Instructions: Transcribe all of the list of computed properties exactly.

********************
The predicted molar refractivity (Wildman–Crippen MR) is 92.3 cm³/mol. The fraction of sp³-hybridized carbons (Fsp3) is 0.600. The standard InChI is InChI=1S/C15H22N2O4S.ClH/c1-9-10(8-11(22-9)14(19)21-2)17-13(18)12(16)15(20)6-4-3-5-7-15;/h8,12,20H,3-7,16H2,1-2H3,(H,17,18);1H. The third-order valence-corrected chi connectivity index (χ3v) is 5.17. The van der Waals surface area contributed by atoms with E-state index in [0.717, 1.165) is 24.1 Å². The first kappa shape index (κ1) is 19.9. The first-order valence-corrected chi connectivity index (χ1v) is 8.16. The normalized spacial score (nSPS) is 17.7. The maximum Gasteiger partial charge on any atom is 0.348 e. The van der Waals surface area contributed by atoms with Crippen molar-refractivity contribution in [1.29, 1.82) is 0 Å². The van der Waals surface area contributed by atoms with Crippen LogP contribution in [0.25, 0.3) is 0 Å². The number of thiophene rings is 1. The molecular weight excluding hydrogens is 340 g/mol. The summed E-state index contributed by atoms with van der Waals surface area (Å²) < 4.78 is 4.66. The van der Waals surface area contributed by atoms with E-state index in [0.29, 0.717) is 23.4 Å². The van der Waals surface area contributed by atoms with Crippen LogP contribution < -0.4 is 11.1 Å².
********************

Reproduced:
The predicted molar refractivity (Wildman–Crippen MR) is 92.3 cm³/mol. The fraction of sp³-hybridized carbons (Fsp3) is 0.600. The standard InChI is InChI=1S/C15H22N2O4S.ClH/c1-9-10(8-11(22-9)14(19)21-2)17-13(18)12(16)15(20)6-4-3-5-7-15;/h8,12,20H,3-7,16H2,1-2H3,(H,17,18);1H. The third-order valence-corrected chi connectivity index (χ3v) is 5.17. The van der Waals surface area contributed by atoms with E-state index in [0.717, 1.165) is 24.1 Å². The first kappa shape index (κ1) is 19.9. The first-order valence-corrected chi connectivity index (χ1v) is 8.16. The normalized spacial score (nSPS) is 17.7. The maximum Gasteiger partial charge on any atom is 0.348 e. The van der Waals surface area contributed by atoms with Crippen molar-refractivity contribution in [1.29, 1.82) is 0 Å². The van der Waals surface area contributed by atoms with Crippen LogP contribution in [0.25, 0.3) is 0 Å². The number of thiophene rings is 1. The molecular weight excluding hydrogens is 340 g/mol. The summed E-state index contributed by atoms with van der Waals surface area (Å²) < 4.78 is 4.66. The van der Waals surface area contributed by atoms with E-state index in [0.29, 0.717) is 23.4 Å². The van der Waals surface area contributed by atoms with Crippen LogP contribution < -0.4 is 11.1 Å².